This was a vote on an amendment by Sen. Jon Tester (D-MT) that would have delayed for one year a regulation that limited debit card fees charged by banks to retailers. This amendment was offered to legislation authorizing federal funding for Commerce Department economic development programs.
Specifically, a financial regulatory reform law signed into law by President Obama in 2010 empowered the Federal Reserve to limit debit card fees charged to merchants. Such fees—known as “interchange fees” or “swipe fees”—are charged to retailers each time a consumer makes a purchase with a debit card. Swipe fees averaged 44 cents per transaction when the financial reform law was enacted. Acting on its authority under that law, the Federal Reserve announced a plan to limit swipe fees to 12 cents per transaction. Tester’s amendment would have prevented the 12-cent limit on swipe fees from taking effect for one year.
[The financial reform law’s limit on swipe fees—which was scheduled to take effect on July 21, 2011—only applied to banks with more than $10 billion in assets. Thus, smaller “community banks” were exempt from this regulation.]
Supporters of a limit on swipe fees argued that merchants simply passed those fees onto consumers by charging higher prices for products. Opponents of limiting swipe fees—especially banks and their political supporters in Congress—argued that a limit would cut into banks’ profits and force them to increase other fees in order to make up lost revenue.
Tester urged support for his amendment: “Based on the law, the Fed [Federal Reserve] intends to limit those costs to 12 cents, even though the actual costs of these transactions may be higher. The big Wall Street banks can handle that. They are not happy about it, but they can live with it. They have plenty of tools that will help them make up the difference. The Main Street community banks and credit unions are a different story. These small guys, who had nothing to do with the financial crisis, do not have that same flexibility the Wall Street banks have. These are the banks in Montana. These are the folks I want to make sure have a fair shake. So folks from both parties came together and said: How can I fix this to make this protect the local banks and credit unions since the original amendment does not?...Before the Fed's new rules get implemented, let's make sure we have them correct.”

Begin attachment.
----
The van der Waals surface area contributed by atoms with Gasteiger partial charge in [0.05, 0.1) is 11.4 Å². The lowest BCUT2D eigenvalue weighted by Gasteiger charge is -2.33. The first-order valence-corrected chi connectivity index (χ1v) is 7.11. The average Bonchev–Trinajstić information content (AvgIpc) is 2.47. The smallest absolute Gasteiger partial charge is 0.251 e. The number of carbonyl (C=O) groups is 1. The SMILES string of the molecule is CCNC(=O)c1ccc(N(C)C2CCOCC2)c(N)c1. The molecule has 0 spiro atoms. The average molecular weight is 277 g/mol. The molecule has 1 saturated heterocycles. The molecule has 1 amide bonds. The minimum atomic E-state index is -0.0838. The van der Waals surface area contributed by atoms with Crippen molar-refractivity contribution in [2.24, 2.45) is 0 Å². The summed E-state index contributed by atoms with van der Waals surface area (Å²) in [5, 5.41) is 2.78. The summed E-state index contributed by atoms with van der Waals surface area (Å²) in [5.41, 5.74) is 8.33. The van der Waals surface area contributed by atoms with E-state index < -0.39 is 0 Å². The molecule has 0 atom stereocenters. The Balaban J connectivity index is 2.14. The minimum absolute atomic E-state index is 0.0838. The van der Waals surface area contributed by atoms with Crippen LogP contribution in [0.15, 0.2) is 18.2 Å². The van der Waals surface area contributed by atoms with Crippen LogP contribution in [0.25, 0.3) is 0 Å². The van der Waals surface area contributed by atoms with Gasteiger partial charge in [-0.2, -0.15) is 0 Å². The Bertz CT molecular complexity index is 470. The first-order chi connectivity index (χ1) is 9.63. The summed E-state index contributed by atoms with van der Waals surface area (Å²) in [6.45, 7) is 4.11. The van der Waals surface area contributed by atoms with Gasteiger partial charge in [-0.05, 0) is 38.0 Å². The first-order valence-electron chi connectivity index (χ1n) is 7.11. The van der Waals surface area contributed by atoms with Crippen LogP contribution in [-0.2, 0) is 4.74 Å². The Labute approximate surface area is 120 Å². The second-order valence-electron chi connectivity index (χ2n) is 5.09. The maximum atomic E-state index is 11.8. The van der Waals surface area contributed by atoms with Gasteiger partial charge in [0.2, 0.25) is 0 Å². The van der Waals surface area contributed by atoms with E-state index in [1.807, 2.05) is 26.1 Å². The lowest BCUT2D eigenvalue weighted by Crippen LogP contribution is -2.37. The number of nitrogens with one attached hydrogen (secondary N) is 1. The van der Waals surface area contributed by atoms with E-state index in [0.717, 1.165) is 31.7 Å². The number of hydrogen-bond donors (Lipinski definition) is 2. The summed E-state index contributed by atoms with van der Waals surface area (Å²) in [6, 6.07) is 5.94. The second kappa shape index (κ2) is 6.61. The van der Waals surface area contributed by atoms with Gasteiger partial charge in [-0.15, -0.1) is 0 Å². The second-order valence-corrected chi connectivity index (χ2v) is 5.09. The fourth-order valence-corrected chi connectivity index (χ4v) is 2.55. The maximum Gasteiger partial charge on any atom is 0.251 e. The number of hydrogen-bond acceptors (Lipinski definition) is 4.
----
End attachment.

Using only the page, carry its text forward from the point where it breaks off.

Sen. Dick Durbin (D-IL), the chief proponent of a limit on swipe fees during debate on the 2010 financial reform bill, opposed Tester’s amendment: “This amendment is a big bank windfall. The amendment has been described as an effort to help small banks, but it would undoubtedly be a windfall for the nation's largest banks. It would give them a free pass to continue their anticompetitive practices for at least another year, and then it would require the Fed to write rules in a way that would enable big banks to justify the fees they are charging today. It is a no-change amendment. If you believe, as a member of the Senate, the current system is fair to businesses across America and we shouldn't change it, then voting for this amendment will guarantee your position will be enshrined in law. This proposed amendment is a gift to the big banks that will keep on giving and deny swipe fee relief to small businesses and consumers who desperately need it.”
The vote on Tester’s amendment was 54-45. Voting “yea” were 35 Republicans and 19 Democrats. 32 Democrats—including a majority of progressives—and 12 Republicans voted “nay.” While a majority of senators supported this amendment, 60 votes were required for passage under a “unanimous consent” agreement (literally, an agreement reached among all 100 senators). Since Tester’s amendment did not receive the support of 60 senators, the measure failed. As a result, the Senate rejected an amendment that would have delayed for one year a regulation that limited debit card fees charged by banks to retailers to 12 cents per transaction. Thus, the 12-cent limit on swipe fees remained scheduled to take effect on July 21, 2011 (roughly six weeks after this vote occurred).